2. The first steps are to remove the clip that holds the shifter cable and then disconnect the cable from the shift lever on the transmission. Then, the cable can be fed back into the driver’s compartment and removed. Next, we disconnected the transmission cooler lines and unbolted the transmission from the engine.
3. It is important to note that when using an old-style transmission (Powerglide, TH350, TH400, and so on) with an LS engine you must install a flexplate spacer, like the one pictured here.
4. The TCI flexplate (PN 399753) slides into place and gives us peace of mind thanks to its heavy-duty construction and SFI approval. TCI flexplates are 0.035-inch thicker than stock and have the correct torque converter bolt pattern.
5. Even though the heart of this experiment is the TCI torque converter, it was a good time to upgrade the transmission from a barely modified TH350 to a race-ready TCI “Bracket Race” TH350 transmission. This three-speed automatic is built to handle over 750 horsepower and it comes with a trans brake installed.
6. The TCI Ultimate StreetFighter (PN 241004) torque converter is just what the doctor ordered for our turbocharged LS engine. It is a 10-inch converter that is considered a “tight” converter, which is what we need as the boost ramps in and horsepower levels increase.
7. In this particular car, we’re using -AN lines on the transmission side of the cooler lines, so we install the correct fittings before the transmission is under the car.
8. Before we install the transmission, we add a few safety items. First is a TCI Trans-Shield (PN 975000), which is built from 6061-T6 aluminum and protects the driver in the event of a drum explosion.
9. Removing and installing a transmission on the garage floor isn’t easy, but sometimes it’s necessary. In this case, we use a floor jack and a 2x4-inch wood block to support the transmission while we get it situated and lined up with the engine.
10. After the transmission is in place and securely fastened, we can feed the new TCI shifter cable into place and thread it into the cable bracket. We’ll adjust the cable once the new TCI shifter is installed.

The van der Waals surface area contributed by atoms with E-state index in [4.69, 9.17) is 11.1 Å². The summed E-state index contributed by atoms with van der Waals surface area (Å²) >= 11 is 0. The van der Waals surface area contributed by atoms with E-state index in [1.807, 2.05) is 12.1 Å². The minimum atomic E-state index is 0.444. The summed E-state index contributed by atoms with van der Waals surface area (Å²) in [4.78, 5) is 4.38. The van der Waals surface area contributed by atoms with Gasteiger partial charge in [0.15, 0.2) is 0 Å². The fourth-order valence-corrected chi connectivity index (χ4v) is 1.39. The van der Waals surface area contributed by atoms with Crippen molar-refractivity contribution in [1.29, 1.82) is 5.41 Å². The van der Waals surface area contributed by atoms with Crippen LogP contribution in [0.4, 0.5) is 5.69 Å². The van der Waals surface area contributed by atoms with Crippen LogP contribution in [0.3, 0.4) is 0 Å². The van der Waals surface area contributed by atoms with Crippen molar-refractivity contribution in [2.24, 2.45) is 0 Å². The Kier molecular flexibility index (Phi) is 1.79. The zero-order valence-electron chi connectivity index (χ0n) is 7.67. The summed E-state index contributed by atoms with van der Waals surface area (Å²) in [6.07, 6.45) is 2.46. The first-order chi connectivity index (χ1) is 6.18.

11. With the starter removed, we have easy access to the torque converter bolts. It’s best to use new fasteners when dealing with driveline components.
12. Now, the driveshaft can be installed to complete the bottom side of our installation.
13. TCI sent one of its external transmission coolers, so we mounted it front and center for maximum airflow. Heat is one of the biggest enemies of an automatic transmission.
14. We also called upon TCI for fluids, and they advised us to use their Max Shift Break-In fluid for our initial usage. The plan is to first put some street miles on the car before changing out the fluid and filter.
15. With the fluids topped off, we move on to the shifter install. Another piece from the TCI catalog, the Outlaw shifter will be the perfect fit for our reverse manual valvebody. We install the optional side cover with trans brake button.
16. The TCI Outlaw shifter looks great and offers great functionality for our high-powered street car. We fed the wires from the trans brake button through the handle and down into the driver’s compartment.
17. One of the downfalls of a “tight” torque converter is that it doesn’t provide a lot of stall speed for high-rpm launches. The remedy is a trans brake, which allows the torque converter to reach its maximum “flash” stall speed quickly. This usually results in a significant launch rpm gain compared to the foot brake.
18. After about 100 miles on the street, it’s time to drain out the break-in fluid and change the filter. In order to drop the pan we had to remove the lower straps from the TCI Trans-Shield.
19. The real test was on the Dynojet. The previous chassis dyno numbers were hindered by a slipping torque converter, but the new setup shows great potential with only 9.612 percent converter slip. Our high gear mph went from 120 to 146. The car stalls to 3,000 rpm on the foot brake and we’re expecting at least 3,500 rpm with the trans brake.
20. Without any engine modifications, the car picked up more than 125 horsepower and 130 lb-ft of torque with the new TCI torque converter and transmission. We ended the dyno session with 690 horsepower and 566 lb-ft of torque, with a 4.8-liter boosted LS engine on pump gas. We’re going to call that a success!